Infrastructure minister Darren Chester has reinforced the government’s Inland Rail plan, despite a private sector group suggesting the project could blow out by up to $6 billion above forecast costs.
National Trunk Rail director Jon Grayson told Fairfax after the Budget that the government’s plan – which has approval from Infrastructure Australia – could cost as much as $16 billion, despite the current business case forecasting a cost of between $9.9 billion and $10.7 billion.
The Turnbull Government aims to deliver Inland Rail – an inland connection between Brisbane and Melbourne – via an $8.4 million equity investment into the Australian Rail Track Corporation, as well as a PPP for the most complex section of new track – a tunnel through the Toowoomba Range.
The 1700-kilometre Inland Rail route would only need new track to be built along 40% of its length, with the rest of the route created by upgrading existing track.
Grayson reportedly believes this method could result in a major blowout in costs, pushing it well above the $12 billion to $13 billion price tag NTR has placed on its alternative plan.
NTR wants to build an all-new, 1595-kilometre rail line between the two major cities, which would rely on no existing infrastructure and – NTR says – would deliver a better end-product.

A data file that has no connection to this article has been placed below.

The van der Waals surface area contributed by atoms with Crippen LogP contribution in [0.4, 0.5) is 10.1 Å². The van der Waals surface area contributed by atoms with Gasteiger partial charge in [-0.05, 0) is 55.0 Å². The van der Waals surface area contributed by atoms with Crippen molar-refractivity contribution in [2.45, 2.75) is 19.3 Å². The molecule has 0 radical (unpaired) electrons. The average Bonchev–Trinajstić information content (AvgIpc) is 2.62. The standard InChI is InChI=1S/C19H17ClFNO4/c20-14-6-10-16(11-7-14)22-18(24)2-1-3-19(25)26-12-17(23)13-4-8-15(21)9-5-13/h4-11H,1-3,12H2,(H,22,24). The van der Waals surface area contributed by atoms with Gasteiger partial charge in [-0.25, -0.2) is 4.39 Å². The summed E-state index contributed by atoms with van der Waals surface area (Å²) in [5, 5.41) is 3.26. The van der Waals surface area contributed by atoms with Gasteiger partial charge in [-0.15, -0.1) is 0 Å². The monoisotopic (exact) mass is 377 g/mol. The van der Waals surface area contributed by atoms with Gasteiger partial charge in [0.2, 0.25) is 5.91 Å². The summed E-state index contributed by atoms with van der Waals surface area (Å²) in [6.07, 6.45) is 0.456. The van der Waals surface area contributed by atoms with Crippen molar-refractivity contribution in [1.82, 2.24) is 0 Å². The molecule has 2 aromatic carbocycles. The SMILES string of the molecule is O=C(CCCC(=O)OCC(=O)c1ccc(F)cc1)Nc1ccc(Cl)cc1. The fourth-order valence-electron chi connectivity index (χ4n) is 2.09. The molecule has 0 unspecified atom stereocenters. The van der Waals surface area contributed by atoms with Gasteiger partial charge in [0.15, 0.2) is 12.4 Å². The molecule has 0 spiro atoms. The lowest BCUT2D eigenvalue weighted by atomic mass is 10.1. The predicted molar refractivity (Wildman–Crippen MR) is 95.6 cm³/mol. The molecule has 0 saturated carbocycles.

“We don’t believe [the Government’s proposal] can be built for $10.7 billion,” Grayson was quoted in the AFR on May 12.
“We think it will be significantly more than that.”
Grayson reportedly believes the plan to upgrade vast amounts of existing track presents significant construction risks, while a 100%-new rail plan would create a shorter, flatter, more reliable piece of infrastructure.
Nonetheless, the Turnbull Government appears to be committed to its existing plan, with Minister Chester visiting regional NSW on May 12 to promote Inland Rail to the local community.
“This project has been through an exhaustive process. It’s been talked about for decades, it’s had the tick of approval by Infrastructure Australia, it has a positive cost-benefit ratio. It’s the type of project that will make a difference in people’s lives,” Chester told the media gathering.
“It is a long-term investment that our kids and our grandkids will thank us for.
“Admittedly, it takes several decades to maximise the benefits but governments have to think long term.”